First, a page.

Morning Security Brief: Derailment Investigation, Australia Spied on Citizens, Canadian National Security Arrest, and More
Investigations have begun into yesterday’s train derailment in New York City. Documents released by Edward Snowden indicate that Australia was willing to share information gathered when it was spying on its citizens. Canadian authorities announce the arrest of a Toronto man for passing state secrets to China.
► The Washington Post reports that federal investigators are now on the scene of yesterday’s train derailment in New York City. The Metro-North passenger train lost control in the Bronx as it headed into Manhattan, killing four people and injuring at least 63. A team of investigators from the National Transportation Safety Board (NTSB) arrived from Washington shortly after noon yesterday. NTSB spokesman Earl Weener spoke at a press conference last night, noting that the team had recovered the train’s data recorder but was otherwise unable to speculate on the cause of the crash. CNN is reporting that, in July, a freight train derailed and damaged 1,500 feet of track at the site of yesterday’s crash. Weener said the team would look into any connections between the two incidents.
► Australia offered to share data it gathered by spying on its citizens , according to documents leaked by Edward Snowden. The Guardian reports that the Australian intelligence agency, known as the Defence Signals Directorate (DSD), offered to share bulk material with its major intelligence partners. The documents indicate that Australia felt it could legally provide the information. The documents state that “DSD can share bulk, unselected, unminimised metadata as long as there is no intent to target an Australian national. Unintentional collection is not viewed as a significant issue.”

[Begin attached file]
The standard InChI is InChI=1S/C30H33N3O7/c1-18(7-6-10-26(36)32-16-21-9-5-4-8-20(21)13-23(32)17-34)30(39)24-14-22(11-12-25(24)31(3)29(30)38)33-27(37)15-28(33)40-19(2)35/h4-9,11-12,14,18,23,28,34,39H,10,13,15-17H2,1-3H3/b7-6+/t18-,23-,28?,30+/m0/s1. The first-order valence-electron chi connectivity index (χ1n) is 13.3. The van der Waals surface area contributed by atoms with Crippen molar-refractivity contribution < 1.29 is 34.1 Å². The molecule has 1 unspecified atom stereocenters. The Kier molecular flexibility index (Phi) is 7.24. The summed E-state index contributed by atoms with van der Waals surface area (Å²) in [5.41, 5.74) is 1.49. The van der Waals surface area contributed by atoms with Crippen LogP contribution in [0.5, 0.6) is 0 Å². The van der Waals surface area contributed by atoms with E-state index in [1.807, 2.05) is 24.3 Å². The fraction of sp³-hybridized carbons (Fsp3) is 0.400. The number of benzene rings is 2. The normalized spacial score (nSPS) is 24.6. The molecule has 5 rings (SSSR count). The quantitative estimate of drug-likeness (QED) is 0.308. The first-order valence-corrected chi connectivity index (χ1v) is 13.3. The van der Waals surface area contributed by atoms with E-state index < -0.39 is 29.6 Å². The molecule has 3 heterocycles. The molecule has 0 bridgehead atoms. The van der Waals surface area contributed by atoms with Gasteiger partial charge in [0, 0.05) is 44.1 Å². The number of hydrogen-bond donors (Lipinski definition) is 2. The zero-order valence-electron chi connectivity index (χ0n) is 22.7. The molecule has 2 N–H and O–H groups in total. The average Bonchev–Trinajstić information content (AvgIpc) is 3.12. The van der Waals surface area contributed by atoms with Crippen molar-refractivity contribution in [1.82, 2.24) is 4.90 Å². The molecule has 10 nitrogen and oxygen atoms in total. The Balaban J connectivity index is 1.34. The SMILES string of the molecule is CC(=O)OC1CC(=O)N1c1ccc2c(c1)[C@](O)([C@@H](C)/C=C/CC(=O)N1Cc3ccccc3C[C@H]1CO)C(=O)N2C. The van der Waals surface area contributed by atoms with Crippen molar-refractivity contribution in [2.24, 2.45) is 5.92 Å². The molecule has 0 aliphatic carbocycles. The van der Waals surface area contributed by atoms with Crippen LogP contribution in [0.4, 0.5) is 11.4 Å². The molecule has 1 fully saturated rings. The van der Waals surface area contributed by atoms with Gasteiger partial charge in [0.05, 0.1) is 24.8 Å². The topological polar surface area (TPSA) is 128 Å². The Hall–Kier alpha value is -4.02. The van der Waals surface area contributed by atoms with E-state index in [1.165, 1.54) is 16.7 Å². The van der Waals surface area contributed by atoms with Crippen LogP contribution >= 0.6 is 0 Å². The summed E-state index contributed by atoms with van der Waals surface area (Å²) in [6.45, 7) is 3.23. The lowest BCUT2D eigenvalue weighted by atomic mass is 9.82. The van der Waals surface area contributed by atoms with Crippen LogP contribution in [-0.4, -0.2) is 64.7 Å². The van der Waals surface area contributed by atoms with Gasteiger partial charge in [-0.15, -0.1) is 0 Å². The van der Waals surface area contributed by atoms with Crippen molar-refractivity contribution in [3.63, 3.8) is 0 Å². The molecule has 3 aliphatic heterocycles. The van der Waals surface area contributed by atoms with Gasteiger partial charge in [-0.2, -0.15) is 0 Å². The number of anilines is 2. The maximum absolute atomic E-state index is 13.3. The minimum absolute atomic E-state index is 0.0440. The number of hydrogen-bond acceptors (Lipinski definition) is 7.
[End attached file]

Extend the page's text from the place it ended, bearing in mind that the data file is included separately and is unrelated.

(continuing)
► The New York Times reports that Qing Quentin Huang of Toronto has been arrested for passing Canadian state secrets to China. Huang has been accused of passing data on Canada’s plan to build 23 warships. Huang was able to access the data through is employment at Lloyd’s Register, a subcontractor to one of the companies building the ships. In a statement, Royal Canadian Mounted Police Chief Superintendent Larry Tremblay said: “It’s important to understand that there is more to national security than focusing solely on terrorism . It’s about protecting Canadian interests and taking the steps we need to take to protect our sovereignty.”
► In other news: Houston (Texas) police have arrested several people for possession of khat , a chewable narcotic leaf. Authorities suspect that proceeds from the sale of khat may end up in financing terrorist groups. The United States has offered to destroy some of Syria’s chemical weapons aboard a vessel at sea. Islamic militants attacked an air force base in the outskirts of Maiduguri, Nigeria, this morning. The attack comes after the military bombed Boko Haram hideouts last week.